As the IAB uncovers a trend towards the in-housing of programmatic, Martin Kelly, co-founder and CEO, Infectious Media, argues that agencies will continue to have a role. Originally published in WARC
A recent report from the Interactive Advertising Bureau (IAB) on programmatic gave further clear evidence of the trend for in-housing among marketers. Of the 119 US-based brand executives surveyed, two-thirds indicated their intention to take greater control and bring more of the process under their own roof.
But any inference that all advertisers are on the same path to full in-housing of programmatic is exposed by other findings in the report. In-housing is an umbrella term and means something different to each company.
For example, just under a quarter (22%) of those surveyed had no plans to change their current arrangements, and 13% reported they had trialled in-housing but reverted to working with outsourced partners.
The report also highlights the fact that those who are in-housing are doing it in different ways and to varying extents, with just 18% taking full control.
The reality is that bringing your programmatic in-house is far from simple. It is based on a complex technological infrastructure which needs significant investment and resource to make it work. Within the report, the IAB identifies areas such as talent recruitment, organisational buy-in, complex co-ordination of partner contracts and staff training and orientation as reasons why companies avoid this ‘full-bore’ approach.
For those that do go down the in-housing path, the report outlines the extent of the commitment required. To start, there is a need to conduct an internal assessment that evaluates media performance and the potential benefits that in-housing could bring compared with current buying practices. This extends to a full cost-benefit analysis of existing partner relationships versus the investment needed and the potential savings gained.
From that point, the IAB report highlights that at least a full year is required to ramp-up and achieve operational readiness; our experience is that it’s closer to two.
Within this, a focus on data – or “data-centricity” – is essential, bringing people, platforms, partners and processes together to apply audience data as an actionable insight. Not only that, first-, second- and third-party sources all need to be integrated for maximum advertising impact.
There is then the need to establish and plug together a tech stack and the challenge of attracting and retaining the talent to support and grow programmatic capability as it evolves – all of which can be highly-demanding in a business where programmatic isn’t the core offering.
As such, full in-housing will only be the answer for the few. For the many, it’s a case of interrogating each part of the programmatic operating model, identifying where there are internal capabilities that can be strengthened, and also where there is a need to outsource to a trusted partner.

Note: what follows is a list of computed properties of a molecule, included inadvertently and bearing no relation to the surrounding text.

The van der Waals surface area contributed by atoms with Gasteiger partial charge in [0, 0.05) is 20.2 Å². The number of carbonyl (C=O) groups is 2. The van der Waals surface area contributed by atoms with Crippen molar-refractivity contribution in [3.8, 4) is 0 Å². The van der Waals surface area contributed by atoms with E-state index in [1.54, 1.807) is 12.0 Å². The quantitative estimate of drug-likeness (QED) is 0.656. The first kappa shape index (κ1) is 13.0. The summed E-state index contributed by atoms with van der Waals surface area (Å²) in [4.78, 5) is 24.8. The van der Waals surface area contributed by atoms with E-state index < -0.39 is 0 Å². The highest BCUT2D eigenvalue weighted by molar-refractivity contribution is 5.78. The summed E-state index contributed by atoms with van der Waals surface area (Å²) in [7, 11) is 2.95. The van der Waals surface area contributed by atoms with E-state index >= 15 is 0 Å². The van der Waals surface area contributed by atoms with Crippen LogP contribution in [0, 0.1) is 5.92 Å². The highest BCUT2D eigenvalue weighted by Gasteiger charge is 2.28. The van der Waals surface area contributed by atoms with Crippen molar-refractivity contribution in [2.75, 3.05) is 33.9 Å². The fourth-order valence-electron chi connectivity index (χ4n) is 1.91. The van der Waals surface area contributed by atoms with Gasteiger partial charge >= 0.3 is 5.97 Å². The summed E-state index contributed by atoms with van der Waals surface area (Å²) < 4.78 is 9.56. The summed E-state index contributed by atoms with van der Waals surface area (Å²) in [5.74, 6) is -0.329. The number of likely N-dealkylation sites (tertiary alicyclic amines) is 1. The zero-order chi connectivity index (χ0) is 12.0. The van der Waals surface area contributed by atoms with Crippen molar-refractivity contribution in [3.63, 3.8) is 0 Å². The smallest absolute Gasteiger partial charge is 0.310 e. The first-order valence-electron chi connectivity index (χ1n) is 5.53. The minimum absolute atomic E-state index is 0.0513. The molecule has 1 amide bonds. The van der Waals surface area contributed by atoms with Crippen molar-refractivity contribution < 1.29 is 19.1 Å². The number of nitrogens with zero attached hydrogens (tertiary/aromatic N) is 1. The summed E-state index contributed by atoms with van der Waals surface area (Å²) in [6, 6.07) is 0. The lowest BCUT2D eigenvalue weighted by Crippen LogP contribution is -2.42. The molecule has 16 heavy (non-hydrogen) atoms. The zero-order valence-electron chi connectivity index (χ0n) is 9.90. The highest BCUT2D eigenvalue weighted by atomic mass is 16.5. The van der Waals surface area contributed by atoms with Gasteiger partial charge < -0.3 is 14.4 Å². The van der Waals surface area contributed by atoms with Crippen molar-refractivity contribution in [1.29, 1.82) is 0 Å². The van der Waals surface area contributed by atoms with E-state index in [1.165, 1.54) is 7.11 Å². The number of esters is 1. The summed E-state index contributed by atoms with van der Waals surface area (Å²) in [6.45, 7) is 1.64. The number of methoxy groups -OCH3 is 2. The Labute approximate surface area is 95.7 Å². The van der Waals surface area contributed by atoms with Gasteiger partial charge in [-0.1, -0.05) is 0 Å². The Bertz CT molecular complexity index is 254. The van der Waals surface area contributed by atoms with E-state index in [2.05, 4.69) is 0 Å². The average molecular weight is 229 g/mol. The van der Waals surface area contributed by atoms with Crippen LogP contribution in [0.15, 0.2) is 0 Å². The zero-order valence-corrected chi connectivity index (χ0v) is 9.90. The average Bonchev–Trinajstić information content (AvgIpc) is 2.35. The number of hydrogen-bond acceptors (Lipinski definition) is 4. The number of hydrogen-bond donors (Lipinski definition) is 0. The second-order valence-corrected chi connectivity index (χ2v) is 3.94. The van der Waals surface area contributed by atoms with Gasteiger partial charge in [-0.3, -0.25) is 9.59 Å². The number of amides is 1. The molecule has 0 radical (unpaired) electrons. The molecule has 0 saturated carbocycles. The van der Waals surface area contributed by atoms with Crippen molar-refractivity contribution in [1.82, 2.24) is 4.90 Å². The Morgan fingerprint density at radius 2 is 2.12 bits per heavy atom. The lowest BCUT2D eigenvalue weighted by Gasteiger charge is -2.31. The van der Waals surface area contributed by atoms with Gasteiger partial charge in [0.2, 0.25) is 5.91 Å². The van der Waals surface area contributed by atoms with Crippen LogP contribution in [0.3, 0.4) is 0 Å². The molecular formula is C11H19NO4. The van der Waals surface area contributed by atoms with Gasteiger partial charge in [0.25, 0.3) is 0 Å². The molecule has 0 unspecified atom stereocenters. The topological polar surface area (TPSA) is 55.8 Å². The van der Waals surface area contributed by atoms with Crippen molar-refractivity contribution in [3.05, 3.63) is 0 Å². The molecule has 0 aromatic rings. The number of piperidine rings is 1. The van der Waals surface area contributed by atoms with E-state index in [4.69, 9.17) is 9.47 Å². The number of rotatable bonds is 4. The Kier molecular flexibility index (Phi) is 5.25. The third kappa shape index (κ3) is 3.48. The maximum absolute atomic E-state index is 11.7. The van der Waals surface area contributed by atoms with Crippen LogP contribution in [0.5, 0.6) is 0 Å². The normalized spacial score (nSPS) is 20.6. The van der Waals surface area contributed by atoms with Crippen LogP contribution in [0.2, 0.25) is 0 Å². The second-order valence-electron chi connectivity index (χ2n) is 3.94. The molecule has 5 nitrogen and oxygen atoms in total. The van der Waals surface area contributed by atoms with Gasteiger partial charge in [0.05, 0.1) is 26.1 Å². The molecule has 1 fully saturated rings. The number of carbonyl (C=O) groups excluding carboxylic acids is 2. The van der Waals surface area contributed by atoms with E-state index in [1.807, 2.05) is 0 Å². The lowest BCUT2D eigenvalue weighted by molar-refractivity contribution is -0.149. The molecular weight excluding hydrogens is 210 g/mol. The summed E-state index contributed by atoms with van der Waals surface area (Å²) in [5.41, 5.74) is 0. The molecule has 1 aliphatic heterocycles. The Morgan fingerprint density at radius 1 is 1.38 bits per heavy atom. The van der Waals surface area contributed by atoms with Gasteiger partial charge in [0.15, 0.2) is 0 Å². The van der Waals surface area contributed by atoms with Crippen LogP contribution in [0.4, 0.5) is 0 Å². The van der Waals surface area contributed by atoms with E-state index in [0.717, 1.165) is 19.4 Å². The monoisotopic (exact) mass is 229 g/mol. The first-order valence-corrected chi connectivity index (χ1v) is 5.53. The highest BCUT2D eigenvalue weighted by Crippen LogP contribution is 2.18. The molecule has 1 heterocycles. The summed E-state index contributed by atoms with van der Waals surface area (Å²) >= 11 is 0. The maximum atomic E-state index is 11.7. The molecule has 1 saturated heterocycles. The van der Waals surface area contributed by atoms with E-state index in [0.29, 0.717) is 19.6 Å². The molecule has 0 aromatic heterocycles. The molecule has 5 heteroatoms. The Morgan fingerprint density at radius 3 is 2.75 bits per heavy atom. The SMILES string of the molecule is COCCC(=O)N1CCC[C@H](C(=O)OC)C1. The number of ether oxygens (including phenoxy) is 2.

For example, a brand may be strong in data management but doesn’t have the talent or knowledge for programmatic optimisation. Or a brand might have assembled an optimisation team but doesn’t have the resource or publisher relationships team to support them.
Specialist agencies or even consultancies prove their value by delivering individual, modular services that integrate with the advertiser’s own capabilities in a hybrid model. We have worked with Deutsche Telekom in exactly this way, acting as digital transformation consultants within a hybrid arrangement that blends in-house and specialist agency skills.
Gerhard Louw, head of international media management and digital transformation, explains: “As part of Deutsche Telekom’s recent introduction of an innovative and progressive media operating model across its European footprint, the company has appointed Infectious Media as digital media transformation consultants. Infectious Media will consult on the topics of data and technology strategy and set-up to keep the telecoms giant at the forefront of data-driven advertising.”
The strategic approach will vary for each company as they consider how programmatic fits within their broader marketing mix. There is no single, universal blueprint for advertisers to follow when it comes to in-housing.
Role of agencies
Underlying the adoption of these various hybrid approaches to programmatic is the fact that agencies need to regain the trust and confidence of clients. This is something echoed in the IAB’s report and also our own research. Having surveyed 250 marketers across the US, UK and APAC, we uncovered the worrying finding that around half (53%) of marketers would go so far as to say agencies are untrustworthy.
In addition, nearly three quarters complained that agencies don’t fully report financial data (74%) or measure campaigns effectively (73%), while two thirds (66%) felt they’ve lost control of their publisher relationships.
But there’s no doubt agencies will continue to play a vital role, with a massive 96% still seeing agencies managing multiple aspects of programmatic advertising in the future.
Ultimately, it’s about control for advertisers and a landscape that is changing rapidly facilitating different operating models. A hybrid approach provides the model to do exactly that.